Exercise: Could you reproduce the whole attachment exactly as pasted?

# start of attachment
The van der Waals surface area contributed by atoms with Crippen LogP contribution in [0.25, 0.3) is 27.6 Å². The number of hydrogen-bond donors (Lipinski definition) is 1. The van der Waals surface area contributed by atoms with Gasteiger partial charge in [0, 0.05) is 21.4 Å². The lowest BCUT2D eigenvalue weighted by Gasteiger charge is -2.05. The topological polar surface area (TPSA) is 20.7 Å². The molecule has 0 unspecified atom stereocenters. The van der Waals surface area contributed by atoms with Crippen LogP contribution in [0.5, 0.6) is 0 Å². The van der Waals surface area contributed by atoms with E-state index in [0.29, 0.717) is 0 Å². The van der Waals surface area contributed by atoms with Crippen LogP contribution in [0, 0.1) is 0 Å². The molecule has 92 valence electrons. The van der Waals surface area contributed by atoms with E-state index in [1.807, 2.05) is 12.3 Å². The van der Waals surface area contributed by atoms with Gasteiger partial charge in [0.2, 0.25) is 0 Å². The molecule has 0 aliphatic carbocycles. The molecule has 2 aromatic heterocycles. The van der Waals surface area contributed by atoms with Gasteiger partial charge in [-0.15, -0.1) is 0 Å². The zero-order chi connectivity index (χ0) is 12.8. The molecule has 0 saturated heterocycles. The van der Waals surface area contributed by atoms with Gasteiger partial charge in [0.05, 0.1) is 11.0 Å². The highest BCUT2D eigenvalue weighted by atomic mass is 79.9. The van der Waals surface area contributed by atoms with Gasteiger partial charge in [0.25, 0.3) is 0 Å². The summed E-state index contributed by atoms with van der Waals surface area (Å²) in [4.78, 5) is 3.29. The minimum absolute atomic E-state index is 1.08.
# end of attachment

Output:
The van der Waals surface area contributed by atoms with Crippen LogP contribution in [0.25, 0.3) is 27.6 Å². The number of hydrogen-bond donors (Lipinski definition) is 1. The van der Waals surface area contributed by atoms with Gasteiger partial charge in [0, 0.05) is 21.4 Å². The lowest BCUT2D eigenvalue weighted by Gasteiger charge is -2.05. The topological polar surface area (TPSA) is 20.7 Å². The molecule has 0 unspecified atom stereocenters. The van der Waals surface area contributed by atoms with Crippen LogP contribution in [0.5, 0.6) is 0 Å². The van der Waals surface area contributed by atoms with E-state index in [0.29, 0.717) is 0 Å². The van der Waals surface area contributed by atoms with Crippen LogP contribution in [0, 0.1) is 0 Å². The molecule has 92 valence electrons. The van der Waals surface area contributed by atoms with E-state index in [1.807, 2.05) is 12.3 Å². The van der Waals surface area contributed by atoms with Gasteiger partial charge in [0.2, 0.25) is 0 Å². The molecule has 0 aliphatic carbocycles. The molecule has 2 aromatic heterocycles. The van der Waals surface area contributed by atoms with Gasteiger partial charge in [-0.15, -0.1) is 0 Å². The zero-order chi connectivity index (χ0) is 12.8. The molecule has 0 saturated heterocycles. The van der Waals surface area contributed by atoms with Gasteiger partial charge in [0.05, 0.1) is 11.0 Å². The highest BCUT2D eigenvalue weighted by atomic mass is 79.9. The van der Waals surface area contributed by atoms with Gasteiger partial charge in [0.25, 0.3) is 0 Å². The summed E-state index contributed by atoms with van der Waals surface area (Å²) in [4.78, 5) is 3.29. The minimum absolute atomic E-state index is 1.08.